Passenger-cars are losing the race for most popular automobile on the road as sports utility vehicles continue to hold the lead in 2017. According to Bloomberg, in January and February of this year, only 37.5% of American auto sales were passenger-cars, and when it comes to potential consumers, 49% were considering a SUV for their next purchase. With companies like Toyota and Lamborghini jumping on the SUV bandwagon and ultimately satisfying the needs and tastes of very different types of buyers, it’s clear that in order to stay relevant in a new car lot, companies can’t ignore that SUVs have a mass appeal in America
So what keeps SUVs at the forefront of the market?
- Big Cars are Safer
Thank basic physics and design for this one. If a big car gets into an accident with a small car, the bigger car is more likely to do the damage rather than be on the receiving end of a major repair bill. And if a SUV gets hit from the front, thanks to a larger front end, the car itself will take most of the impact, lessening or even eliminating the blow to its passengers. Fatality statistics from the Insurance Institute for Highway Safety (IIHS) make a compelling argument on behalf of big cars—only 19% of driver deaths in 2015 were in SUVs while 58% were in passenger-cars.
- We Like Being on High
Call it a return to our most primal instincts. When we can see more of what’s around us, we tend to feel more in control—it’s hard to be caught off guard when we have a high vantage point and can survey our surroundings completely. In the same article for Bloomberg, Mark Wakefield of AlixPartners transportation team explained that people feel unsafe in smaller cars when “dwarfed in the canyons of crossovers and trucks.”
- Their Fanbase is Changing
When you think of SUVs’ target demographic, you probably don’t think of single women. But in reality, from 2010-2015 “mainstream small SUV sales to women rose 34 percent, compared to a 22 percent rise for men,” and “premium small SUVs, though smaller in raw numbers, saw 177 percent growth in sales to women.” As a reference point, 40% of all female car purchasers are unmarried.
- They’re “good enough”
As a 2015 article from Kelley Blue Book says, SUVs are “just good enough.” They can be decently priced (the current average price of a car is around $33,000 and as The Motley Fool proves, there are multiple SUVs that fall way below that price point), fuel efficient, well designed without being conspicuous, and have all the tech add-ons to satisfy your specific needs. Plus, they’re perfect for carrying all your stuff (including kids and pets). That being said, two years later, SUVs have gone from “good enough” to “great.”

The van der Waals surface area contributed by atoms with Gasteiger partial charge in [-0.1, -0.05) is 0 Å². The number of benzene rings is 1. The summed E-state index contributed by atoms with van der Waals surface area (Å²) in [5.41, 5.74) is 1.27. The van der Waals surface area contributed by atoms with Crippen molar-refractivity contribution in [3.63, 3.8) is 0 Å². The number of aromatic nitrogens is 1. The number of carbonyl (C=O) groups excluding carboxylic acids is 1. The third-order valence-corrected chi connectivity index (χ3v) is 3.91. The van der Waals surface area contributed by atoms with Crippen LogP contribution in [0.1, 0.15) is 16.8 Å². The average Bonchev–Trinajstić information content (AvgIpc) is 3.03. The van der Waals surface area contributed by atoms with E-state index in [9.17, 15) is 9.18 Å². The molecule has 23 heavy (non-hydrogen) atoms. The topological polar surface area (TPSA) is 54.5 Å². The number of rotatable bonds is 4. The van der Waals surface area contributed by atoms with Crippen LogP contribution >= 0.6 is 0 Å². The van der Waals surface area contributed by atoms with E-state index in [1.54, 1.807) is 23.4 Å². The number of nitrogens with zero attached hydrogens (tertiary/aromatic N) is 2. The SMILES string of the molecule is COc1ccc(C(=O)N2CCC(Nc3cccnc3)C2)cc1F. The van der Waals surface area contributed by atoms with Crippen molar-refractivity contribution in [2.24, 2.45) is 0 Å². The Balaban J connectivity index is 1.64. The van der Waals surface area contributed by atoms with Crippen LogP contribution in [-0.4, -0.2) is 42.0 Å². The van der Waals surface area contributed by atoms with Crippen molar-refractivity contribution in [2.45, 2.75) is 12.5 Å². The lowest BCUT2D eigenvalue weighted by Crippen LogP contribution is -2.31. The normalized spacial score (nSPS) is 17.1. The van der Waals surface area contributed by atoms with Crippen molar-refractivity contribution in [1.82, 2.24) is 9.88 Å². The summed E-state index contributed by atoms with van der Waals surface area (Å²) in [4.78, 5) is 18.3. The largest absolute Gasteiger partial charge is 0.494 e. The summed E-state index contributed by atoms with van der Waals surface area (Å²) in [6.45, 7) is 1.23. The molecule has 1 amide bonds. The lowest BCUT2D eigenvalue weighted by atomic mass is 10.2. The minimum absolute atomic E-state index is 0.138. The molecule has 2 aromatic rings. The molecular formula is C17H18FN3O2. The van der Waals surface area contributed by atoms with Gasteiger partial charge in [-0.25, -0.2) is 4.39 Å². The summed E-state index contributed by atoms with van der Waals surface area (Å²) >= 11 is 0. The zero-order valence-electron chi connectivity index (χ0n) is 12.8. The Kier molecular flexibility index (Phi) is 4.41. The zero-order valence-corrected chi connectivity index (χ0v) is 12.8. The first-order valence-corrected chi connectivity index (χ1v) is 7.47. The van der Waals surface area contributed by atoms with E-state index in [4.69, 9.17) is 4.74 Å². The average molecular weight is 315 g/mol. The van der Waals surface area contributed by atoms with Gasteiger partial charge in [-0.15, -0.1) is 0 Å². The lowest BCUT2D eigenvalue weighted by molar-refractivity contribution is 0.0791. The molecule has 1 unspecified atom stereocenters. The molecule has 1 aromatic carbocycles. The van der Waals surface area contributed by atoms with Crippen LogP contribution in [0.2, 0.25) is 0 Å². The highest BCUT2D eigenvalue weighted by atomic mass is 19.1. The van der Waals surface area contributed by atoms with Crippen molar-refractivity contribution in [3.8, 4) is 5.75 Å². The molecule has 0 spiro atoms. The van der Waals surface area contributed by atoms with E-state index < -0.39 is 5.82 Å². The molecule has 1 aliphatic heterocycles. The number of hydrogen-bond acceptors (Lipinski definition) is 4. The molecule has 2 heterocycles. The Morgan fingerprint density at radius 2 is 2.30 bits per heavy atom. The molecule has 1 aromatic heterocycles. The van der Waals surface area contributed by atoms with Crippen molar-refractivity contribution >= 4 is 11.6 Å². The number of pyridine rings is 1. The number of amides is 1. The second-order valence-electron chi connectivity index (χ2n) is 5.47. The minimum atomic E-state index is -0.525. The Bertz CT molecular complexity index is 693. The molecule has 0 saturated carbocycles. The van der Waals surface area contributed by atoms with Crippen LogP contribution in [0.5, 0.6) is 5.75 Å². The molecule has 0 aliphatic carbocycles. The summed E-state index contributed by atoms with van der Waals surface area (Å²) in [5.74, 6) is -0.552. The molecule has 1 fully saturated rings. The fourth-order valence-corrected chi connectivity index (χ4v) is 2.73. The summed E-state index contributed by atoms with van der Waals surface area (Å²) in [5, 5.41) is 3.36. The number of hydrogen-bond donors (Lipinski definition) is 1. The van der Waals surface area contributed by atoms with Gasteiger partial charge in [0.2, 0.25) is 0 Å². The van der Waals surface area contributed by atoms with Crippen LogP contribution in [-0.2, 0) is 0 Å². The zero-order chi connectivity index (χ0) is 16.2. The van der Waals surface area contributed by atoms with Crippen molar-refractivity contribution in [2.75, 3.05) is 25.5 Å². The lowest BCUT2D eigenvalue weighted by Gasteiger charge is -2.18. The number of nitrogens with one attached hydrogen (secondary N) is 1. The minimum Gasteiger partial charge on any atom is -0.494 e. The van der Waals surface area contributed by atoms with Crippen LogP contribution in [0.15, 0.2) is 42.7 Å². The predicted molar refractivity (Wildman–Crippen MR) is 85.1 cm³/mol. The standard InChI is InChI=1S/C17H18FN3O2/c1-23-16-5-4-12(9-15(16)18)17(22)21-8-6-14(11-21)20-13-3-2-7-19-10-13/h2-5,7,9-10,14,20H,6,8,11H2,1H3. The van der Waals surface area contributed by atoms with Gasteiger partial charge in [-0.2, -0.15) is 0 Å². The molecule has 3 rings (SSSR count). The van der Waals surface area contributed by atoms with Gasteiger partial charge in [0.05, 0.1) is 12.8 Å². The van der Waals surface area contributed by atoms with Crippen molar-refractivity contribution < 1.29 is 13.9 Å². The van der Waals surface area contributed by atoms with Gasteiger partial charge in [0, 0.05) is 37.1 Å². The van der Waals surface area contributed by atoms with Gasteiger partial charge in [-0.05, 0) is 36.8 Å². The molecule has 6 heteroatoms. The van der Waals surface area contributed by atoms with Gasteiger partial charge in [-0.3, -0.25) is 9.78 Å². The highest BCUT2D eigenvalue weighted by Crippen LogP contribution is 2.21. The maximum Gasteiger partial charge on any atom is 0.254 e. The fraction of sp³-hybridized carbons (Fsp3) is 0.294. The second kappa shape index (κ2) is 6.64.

- Minivans are Old News
While Chrysler hasn’t given up hope on minivans, debuting a new futuristic model at this year’s CES, sales of the so called “soccer mom” car have been dwindling for years. Even in 2012, Forbes was already reporting on how the crossover had taken over as the official family car. But unlike family cars of the past, these don’t come with the family look. In a list of the Top 12 Family Cars from 2017, SUVs reigned supreme while sedans were knocked off completely for the first year ever. It’s easy to understand why SUVs are so popular among parents—their size alone makes them ideal for a large family. Some 3-row SUVs can fit up to 9 people. That’s enough for an entire volleyball team.
- SUVs are Preparing for the Future
Even SUVs are going to soon be self-driving. Apple is using the Lexus RX450h SUV to test out its new technology as part of “Project Titan.”
Does this mean SUVs will eventually be the car of choice for everyone? Unlikely—passenger-cars of smaller proportions still have their place on the highways and city streets—but it’s inarguable that SUVs aren’t going anywhere anytime soon.